Those guys killed fifteen sheep and a horse last night, says one of the nomad herders sitting on the floor of a warm and comfortable ger. He is drinking tea and eating aaruul, dried curdled milk curds.
|Batdorj at left, the daughter, and Lhagvadorj at right. They are drinking salted yak milk tea from small bowls.|
I’m quite certain there are only two people in that ger who don’t know what those guys means. One of them is me. I don’t understand because I don’t speak Mongolian. The other is a little girl who probably isn’t paying attention to her father and uncle because she is fixated on the gray-haired, blue-eyed, white-skinned apparition that has appeared in her home.
The others know—the two brothers (one of whom is the speaker), the woman of the house, my guide Yusef and driver Chimdee. In other countries, in other cultures, that one and those guys are wolves. In this culture, the Mongolian name for wolf is not spoken for fear of summoning the predator. This is a Shamanistic culture wherein spirits are powerful and respected and treated with caution.
The two men are seated on colorful carpets spread on the ground near a small stove that is centered in the round ger, its stovepipe exiting through the center of the roof. Today it holds burning wood, but dried dung is also used. There is a plentiful supply of wood in the larch forest surrounding their home, and an even more plentiful and ever-replenishing supply of dung drying on the ground in the grazing lands that seem to extend forever in this northern part of Mongolia.
The tea is salted yak milk tea, rich and delicious. The salt cannot be tasted but seems to add some body to the beverage. The dried milk curds resemble the cakes of Salvo detergent sold decades ago, along with smaller pieces and scraps. When I am offered the basket, I select the tiniest, thinnest piece I can find. I immediately compare it (to myself) to what I think chewing on sheet rock would be like—hard and gritty, and way too hard for my teeth.
|Aaruul, dried curdled milk curds.|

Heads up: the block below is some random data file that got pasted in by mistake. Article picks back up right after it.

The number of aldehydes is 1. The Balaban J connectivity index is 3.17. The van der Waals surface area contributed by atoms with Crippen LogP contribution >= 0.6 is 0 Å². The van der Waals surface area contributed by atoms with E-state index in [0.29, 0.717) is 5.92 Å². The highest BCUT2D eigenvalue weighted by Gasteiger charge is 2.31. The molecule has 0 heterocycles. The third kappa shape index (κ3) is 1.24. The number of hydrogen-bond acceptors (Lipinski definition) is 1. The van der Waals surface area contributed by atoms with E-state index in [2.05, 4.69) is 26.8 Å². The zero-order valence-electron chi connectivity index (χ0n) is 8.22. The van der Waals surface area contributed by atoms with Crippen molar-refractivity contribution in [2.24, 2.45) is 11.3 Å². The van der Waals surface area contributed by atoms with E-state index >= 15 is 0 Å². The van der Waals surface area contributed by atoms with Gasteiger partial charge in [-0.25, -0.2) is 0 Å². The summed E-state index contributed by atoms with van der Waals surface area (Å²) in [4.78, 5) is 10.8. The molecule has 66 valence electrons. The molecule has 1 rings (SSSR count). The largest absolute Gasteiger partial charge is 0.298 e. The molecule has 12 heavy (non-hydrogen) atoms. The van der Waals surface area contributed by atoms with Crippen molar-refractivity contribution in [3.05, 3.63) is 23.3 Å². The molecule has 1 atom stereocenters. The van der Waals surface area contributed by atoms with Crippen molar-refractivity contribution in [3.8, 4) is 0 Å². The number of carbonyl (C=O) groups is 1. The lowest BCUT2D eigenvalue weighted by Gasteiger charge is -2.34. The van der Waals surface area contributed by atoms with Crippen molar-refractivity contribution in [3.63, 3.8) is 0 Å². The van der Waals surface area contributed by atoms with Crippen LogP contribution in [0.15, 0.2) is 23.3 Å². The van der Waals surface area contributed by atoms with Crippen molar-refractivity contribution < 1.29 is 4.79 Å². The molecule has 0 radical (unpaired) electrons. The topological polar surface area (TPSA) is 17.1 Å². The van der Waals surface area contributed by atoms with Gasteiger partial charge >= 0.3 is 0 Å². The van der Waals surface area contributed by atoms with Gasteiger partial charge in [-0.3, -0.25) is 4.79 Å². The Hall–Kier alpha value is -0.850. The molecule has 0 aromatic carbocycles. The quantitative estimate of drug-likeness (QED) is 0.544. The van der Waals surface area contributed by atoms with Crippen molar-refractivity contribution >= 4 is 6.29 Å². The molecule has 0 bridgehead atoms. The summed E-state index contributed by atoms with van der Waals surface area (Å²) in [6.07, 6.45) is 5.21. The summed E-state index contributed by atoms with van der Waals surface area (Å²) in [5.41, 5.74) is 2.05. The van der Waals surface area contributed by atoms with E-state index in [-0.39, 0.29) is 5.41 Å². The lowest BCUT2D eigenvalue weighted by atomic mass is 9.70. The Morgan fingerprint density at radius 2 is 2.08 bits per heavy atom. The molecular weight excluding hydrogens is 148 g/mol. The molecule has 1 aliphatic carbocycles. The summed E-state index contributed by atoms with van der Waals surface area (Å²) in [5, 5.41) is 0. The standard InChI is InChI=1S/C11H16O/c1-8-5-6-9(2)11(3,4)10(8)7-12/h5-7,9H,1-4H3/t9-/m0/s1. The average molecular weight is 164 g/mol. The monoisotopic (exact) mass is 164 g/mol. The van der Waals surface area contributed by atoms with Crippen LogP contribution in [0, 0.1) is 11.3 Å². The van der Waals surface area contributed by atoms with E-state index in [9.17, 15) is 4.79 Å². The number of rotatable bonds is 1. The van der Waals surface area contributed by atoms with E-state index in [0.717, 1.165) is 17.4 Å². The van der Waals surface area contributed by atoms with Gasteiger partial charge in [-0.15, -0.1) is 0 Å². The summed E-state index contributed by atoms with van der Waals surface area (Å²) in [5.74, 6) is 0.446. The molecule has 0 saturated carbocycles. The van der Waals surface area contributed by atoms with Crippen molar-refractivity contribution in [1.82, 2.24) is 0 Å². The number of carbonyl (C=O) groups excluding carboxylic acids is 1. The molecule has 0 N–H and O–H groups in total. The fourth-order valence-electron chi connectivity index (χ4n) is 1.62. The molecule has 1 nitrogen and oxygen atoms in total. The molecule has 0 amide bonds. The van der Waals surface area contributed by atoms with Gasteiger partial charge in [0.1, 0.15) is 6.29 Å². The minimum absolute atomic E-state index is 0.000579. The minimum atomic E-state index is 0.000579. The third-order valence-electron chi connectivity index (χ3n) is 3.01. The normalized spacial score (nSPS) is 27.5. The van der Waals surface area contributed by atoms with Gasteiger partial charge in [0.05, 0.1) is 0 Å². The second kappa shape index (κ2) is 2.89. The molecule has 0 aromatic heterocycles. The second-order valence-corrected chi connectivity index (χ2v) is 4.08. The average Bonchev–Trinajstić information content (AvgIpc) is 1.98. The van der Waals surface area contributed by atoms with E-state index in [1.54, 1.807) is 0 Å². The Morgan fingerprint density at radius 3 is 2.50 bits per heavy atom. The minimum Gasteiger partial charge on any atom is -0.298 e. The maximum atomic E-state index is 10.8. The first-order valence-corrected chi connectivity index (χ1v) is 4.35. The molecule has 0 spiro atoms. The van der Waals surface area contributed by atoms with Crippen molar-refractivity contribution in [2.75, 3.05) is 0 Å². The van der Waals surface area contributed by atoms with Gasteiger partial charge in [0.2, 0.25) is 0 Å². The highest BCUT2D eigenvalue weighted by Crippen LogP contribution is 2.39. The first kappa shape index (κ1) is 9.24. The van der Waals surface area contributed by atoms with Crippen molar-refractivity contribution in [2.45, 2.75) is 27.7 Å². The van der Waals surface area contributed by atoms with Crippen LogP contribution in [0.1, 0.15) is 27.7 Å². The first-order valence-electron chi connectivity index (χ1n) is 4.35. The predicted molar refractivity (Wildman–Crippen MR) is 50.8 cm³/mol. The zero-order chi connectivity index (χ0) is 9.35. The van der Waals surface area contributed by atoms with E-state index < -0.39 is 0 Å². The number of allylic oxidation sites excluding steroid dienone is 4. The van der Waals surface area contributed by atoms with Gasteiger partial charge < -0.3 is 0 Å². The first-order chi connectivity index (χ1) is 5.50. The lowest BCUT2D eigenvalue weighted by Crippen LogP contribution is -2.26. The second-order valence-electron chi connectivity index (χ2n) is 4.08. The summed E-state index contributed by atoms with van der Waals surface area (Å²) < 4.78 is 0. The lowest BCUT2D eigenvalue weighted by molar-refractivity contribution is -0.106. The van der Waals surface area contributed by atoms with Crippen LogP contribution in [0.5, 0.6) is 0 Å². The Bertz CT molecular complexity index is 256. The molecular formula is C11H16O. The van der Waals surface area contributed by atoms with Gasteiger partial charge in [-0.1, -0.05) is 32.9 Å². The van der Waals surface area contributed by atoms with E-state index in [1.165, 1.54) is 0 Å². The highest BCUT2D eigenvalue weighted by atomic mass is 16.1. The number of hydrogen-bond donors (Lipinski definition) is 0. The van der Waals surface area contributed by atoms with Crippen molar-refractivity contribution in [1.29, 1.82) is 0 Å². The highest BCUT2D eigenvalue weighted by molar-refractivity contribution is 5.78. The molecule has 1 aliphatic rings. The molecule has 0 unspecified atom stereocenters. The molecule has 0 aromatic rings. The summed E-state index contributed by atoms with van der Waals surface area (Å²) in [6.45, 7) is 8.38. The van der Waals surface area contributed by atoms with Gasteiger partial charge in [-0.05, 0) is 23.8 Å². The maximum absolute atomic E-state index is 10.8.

Yusef says they dunk the dried curd into their tea to soften it, or suck on it. Packed with vitamins, aaruul has a somewhat sweet and somewhat sour taste. It makes an excellent trail snack.
The men are preparing to hunt those ones. The wolves know the men will not take the carcasses for food and thus the predators have plenty to eat for the foreseeable future. Already, large black vultures are lofting their way north along the mountain peaks and crags, presumably towards the dead animals.
Outside, where the horses are penned in a log khoroo (corral), a single horse is tied up. It shies from me to the extent of its tether, this foreign creature dressed in foreign clothing. The herders are wearing the traditional clothing of Mongolians—a warm woolen robe called a deel, bound at the waist with a sash, that extends to mid-shin, and leather boots that reach beyond the bottom of the deel.
Yusef offers them a cigarette from his pack and the nomads enjoy the commercially rolled tobacco. Usually, they roll their own. Lhagvadorj selects a white horse for his brother from the herd. Once it is secured to the corral rail, all the horses are let loose.
The loosed horses head immediately to my right, down a small swale and into the forest of Siberian larch where the snow cover is less. In the sunlight streaming through the almost bare trees, the horses are like ghosts as they disappear into the Siberian larch forest.
Batdorj and his brother Lhagvadorj mount their horses, turn left, and set off up the valley to hunt and kill those ones.